Chronic regional pain syndrome is more commonly called complex regional pain syndrome (CRPS). It is a rare, chronic pain condition that only affects one body part, hence the term “regional” in the name. Patients will experience continuous pain and other symptoms, usually in a hand, foot, arm or leg. As of 2011, little is known about this syndrome. There is no cure and treatment is focused on alleviating symptoms.
While the exact cause of chronic regional pain syndrome is unknown, it is typically associated with an injury in the affected body part. There are two types of this syndrome. Patients with type one develop the condition after an injury or illness that did not affect the nerves. Those with type two did suffer from direct nerve damage. Some researchers also theorize that a patient may develop chronic regional pain syndrome after the immune system overreacts, triggering inflammation.
The most obvious symptom of chronic regional pain syndrome is intense pain, which may also cause a burning sensation in the affected body part. Patients will likely notice that skin in that area is more sensitive and prone to drastic temperature changes. For example, an affected arm will at times be unusually sweaty or abnormally cold for no discernible reason. Muscle spasms, joint pain, and swelling are also likely to occur. The skin may also become discolored, the muscles can suffer from atrophy, and some people may notice that they are unable to move the muscles as well as they used to.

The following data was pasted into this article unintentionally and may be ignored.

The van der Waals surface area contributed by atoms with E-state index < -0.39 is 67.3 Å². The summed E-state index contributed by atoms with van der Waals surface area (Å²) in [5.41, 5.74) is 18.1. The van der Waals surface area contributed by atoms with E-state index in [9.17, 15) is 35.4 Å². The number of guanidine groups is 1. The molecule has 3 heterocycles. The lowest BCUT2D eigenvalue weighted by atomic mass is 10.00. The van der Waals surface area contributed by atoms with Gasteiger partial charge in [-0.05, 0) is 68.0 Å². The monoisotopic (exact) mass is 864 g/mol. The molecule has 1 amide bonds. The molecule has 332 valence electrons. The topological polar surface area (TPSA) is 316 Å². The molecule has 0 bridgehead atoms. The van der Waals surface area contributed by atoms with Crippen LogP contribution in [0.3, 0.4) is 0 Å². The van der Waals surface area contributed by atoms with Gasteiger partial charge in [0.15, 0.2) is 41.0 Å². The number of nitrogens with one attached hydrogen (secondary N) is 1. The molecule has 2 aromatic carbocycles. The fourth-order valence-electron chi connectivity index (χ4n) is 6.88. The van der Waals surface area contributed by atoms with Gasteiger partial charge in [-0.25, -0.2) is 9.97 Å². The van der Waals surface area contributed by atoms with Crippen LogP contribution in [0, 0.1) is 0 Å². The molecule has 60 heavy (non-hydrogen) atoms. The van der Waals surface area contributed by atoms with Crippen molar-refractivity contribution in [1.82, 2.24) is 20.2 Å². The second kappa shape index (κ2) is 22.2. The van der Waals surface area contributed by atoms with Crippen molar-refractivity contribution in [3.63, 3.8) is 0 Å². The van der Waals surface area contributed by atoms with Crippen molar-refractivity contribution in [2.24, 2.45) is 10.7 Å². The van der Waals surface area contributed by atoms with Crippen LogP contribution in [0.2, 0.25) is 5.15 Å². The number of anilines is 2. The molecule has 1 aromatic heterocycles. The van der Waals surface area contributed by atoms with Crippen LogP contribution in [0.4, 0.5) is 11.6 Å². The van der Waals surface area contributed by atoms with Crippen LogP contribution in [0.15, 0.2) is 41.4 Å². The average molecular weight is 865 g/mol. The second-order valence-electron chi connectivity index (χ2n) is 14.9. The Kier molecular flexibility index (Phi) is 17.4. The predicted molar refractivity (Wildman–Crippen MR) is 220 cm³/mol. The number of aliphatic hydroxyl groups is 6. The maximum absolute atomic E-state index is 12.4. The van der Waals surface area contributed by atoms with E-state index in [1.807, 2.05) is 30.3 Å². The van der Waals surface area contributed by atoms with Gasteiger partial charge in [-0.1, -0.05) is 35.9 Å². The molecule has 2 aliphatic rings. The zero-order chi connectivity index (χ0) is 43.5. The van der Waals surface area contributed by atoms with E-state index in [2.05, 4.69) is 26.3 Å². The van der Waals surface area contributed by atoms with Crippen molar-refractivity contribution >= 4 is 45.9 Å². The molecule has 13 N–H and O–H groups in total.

Chronic regional pain syndrome can be tricky to diagnose, particularly when the symptoms are not yet advanced. The doctor will conduct a physical exam and ask the patient about recent injuries or illnesses. He may also use a magnetic resonance imaging (MRI) test to examine changes in the tissues. Sympathetic nervous system tests can detect discrepancies in blood flow and skin temperatures. Other tests that may be helpful include bone scans and x-rays.
Early treatment is essential for successfully combating chronic regional pain syndrome. Often, doctors will recommend a combination of therapies, such as medications, physical therapy, and electrical nerve stimulation. Physical therapy may help provide a greater range of motion and strength to affected muscles and joints. Transcutaneous electrical nerve stimulation (TENS) machines may help alleviate chronic pain by interfering with the nerve endings.
A wide variety of medicines can be used, ranging from over-the-counter pain relievers to prescription antidepressants, which can help relieve nerve pain. Corticosteroids can treat swelling and topical medicines, such as lidocaine, can relieve skin sensitivity. The doctor may also inject an anesthetic called a sympathetic nerve-blocking medication that can treat intense pain. Some patients may be candidates for intrathecal drug pumps, which are implanted under the skin and release pain medication automatically.